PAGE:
An Open Letter to a Freshman/Woman- Memoirs Two Decades Later | Mrs. Caroline Kasaya
Re: My First Year Orientation Memoirs Two Decades Later
I joined the University of Nairobi Lower Kabete Campus in 1998 October to pursue a Bachelors of Commerce degree. Joining the university was a dream come true for my family being the firstborn girl and the first grandchild in the family to do so was no mean fete. Joining the university like I discovered later was not a personal affair, everyone was concerned and a few involved in this new space of life and the two pieces of advice I got were, to work hard and have a career and secondly to ensure that I did not misuse my freedoms now that my parents would not be around.
When I walked through the gate of Lower Kabete on that chilly Monday morning with my traveling bag accompanied by my father, a new life awaited me. I was afraid yet happy, I was not trusting, yet in need of finding meaningful friends, I was ready to conquer the world but my heart was timid because of the journey ahead.
Once you walk through those gates alone or accompanied and the registration process is completed, you become a bonafide member of the institution you are in. As a young Christian girl then, I knew that I needed to plug into a fellowship where for starters, I would be “safe”. So you can imagine my joy when registering for clubs and associations, I found the Christian Union Desk. I was made to feel welcome and was given a brochure that contained all the meeting times and dates.
The orientation team that is set up by the Christian Union is tasked to ensure that a relevant programme is planned mostly in the evenings to equip and introduce the freshmen and women to the fellowship and an introduction to campus life.
The social media explosion we experience today was not there at all almost 21 years ago, so our crude yet effective communication methods of posters and personal chaperones really worked. I guess that due to our fewer numbers then, we could afford to have persons assigned to follow us up or better still grouped for follow up. Whichever way, it worked and I attended all orientation meetings for the campus administration, clubs, and associations and the Christian Union.
At the end of the orientation week, the campus administration organized what was called the Freshers Dance, which later evolved to become the “Ponyoka na Fresher Ball”, I need to be updated on the new terms. In 1998, I chose to believe the CU elders who warned us not to attend the ball/dance and instead advised us to attend the Friday fellowship and a retreat on the following day. I must say, this decision set me apart and from that day that I firmly belonged to the CU fellowship and made a decision to be a follower of Christ while on campus.
In my more than 20 years interaction with students either as, a student leader, a student worker with FOCUS and now as an associate, I can without a shadow of a doubt say that you chose which path to follow right at the start of your stay as a resident or a non-resident student. The choice is yours.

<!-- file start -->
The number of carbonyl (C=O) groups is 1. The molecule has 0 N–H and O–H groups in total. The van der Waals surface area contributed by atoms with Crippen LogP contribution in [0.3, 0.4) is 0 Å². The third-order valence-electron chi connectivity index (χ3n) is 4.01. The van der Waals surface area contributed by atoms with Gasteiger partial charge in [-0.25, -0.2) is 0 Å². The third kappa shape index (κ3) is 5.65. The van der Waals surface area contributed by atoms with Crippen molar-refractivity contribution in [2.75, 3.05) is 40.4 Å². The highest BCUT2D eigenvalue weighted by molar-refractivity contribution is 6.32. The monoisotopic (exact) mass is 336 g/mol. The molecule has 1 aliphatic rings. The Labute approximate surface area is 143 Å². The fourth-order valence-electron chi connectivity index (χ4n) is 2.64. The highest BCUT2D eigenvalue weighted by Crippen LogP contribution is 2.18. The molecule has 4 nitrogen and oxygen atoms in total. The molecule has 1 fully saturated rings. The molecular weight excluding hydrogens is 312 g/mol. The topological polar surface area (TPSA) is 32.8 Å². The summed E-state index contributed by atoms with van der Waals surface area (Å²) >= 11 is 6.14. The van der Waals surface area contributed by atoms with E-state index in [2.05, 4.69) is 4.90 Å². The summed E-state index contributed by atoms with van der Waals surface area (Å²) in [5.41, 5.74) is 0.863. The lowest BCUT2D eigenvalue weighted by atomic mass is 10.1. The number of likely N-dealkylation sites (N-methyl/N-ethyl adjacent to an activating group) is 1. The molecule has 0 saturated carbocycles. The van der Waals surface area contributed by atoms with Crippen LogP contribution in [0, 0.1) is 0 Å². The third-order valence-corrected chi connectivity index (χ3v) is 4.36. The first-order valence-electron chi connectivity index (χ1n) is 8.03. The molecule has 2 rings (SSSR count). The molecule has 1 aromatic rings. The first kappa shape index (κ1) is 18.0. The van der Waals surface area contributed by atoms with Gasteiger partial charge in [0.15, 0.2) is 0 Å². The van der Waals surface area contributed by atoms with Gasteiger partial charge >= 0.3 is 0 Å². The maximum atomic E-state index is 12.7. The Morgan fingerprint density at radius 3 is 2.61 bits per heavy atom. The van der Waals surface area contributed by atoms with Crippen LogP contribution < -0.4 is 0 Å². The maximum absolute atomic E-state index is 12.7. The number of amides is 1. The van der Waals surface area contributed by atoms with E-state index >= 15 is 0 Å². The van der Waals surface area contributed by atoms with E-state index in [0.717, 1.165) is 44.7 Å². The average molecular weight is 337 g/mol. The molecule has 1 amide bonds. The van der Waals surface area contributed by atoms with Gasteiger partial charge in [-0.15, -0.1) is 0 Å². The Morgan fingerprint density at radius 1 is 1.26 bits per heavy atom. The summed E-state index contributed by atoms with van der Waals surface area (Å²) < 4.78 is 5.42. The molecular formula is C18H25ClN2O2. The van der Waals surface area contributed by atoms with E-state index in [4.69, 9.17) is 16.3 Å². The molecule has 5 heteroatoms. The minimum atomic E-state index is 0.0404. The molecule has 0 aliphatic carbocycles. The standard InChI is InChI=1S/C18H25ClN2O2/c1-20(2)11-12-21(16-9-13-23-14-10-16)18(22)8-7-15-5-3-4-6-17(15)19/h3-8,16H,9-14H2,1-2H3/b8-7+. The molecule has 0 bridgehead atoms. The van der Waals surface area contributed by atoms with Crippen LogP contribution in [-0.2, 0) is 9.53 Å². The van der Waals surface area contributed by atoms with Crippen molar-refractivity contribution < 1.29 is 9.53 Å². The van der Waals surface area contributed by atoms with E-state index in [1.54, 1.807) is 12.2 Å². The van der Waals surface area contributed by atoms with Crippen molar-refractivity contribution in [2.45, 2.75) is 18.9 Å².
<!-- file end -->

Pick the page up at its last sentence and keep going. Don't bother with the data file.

The freedoms in campus life must be harnessed for the good of the Gospel, the common good of others and for your edification. This verse in 1 Corinthians 6:12 must under guard your decisions “I have the right to do anything” you say—but not everything is beneficial. “I have the right to do anything”—but I will not be mastered by anything” (NIV)
In relation to your academic life
Start off from the first lecture you attend. Show commitment and determination, be diligent and hardworking, follow instructions, be innovative and give your best. There are those few geniuses who may not need to attend all classes but will ace all their tests and exams, you may or may not be one of them. Know who you are and where the library is.
In relation to your social life
Learn the art of making friends. There are fake people around you just as there are real. Be careful about what you spend your money on and who you spend it with. There are some senior students who specialize in fleecing freshmen and women.
This is the time students get into meaningless cross-gender relationships. Infatuation and confusion due to transitions can confuse even the most level headed person. I pray that the CU will plan for such sessions in the early days of campus. For those who come in while relating, it is okay, work to nurture the relationships. Some good relationships happen on campus but conventional wisdom states that someone should not propose to you as soon as you have just landed and you accept!
Work to nurture relationships with your parents, guardians, and siblings. Visit during breaks and long holidays and if you are non-resident, then make time to update them on how and what you are doing. 20 years ago most students in campuses were resident, the case is different nowadays but that does not stop us from connecting with our loved ones intentionally.
In relation to your spiritual life
We are living in a world that is increasingly placing God in the back room. He is no longer prime and we have adopted an “I can do all things by myself. I am a self-made person”. The Bible is clear about such people who believe in themselves Psalm 14:1 has an apt response.
The campus social, the CU, the academic rigors give one the opportunity to see God at work, to grow in faith, to struggle with life questions and to test one’s heart. I pray that in these 4 to 6 to however long it may take for you to finish your studies, the truths about God will be engraved in your heart and ingrained in your mind.
There is a lot one can write about orientation and life on campus, for now, plug in and enjoy an adventure with God, Start with that one step of committing to follow Jesus as He leads you through campus life as a resident or a non-resident student.
Yours in Christ
Mrs. Caroline Kasaya UoN Lower Kabete Campus (1998-2002)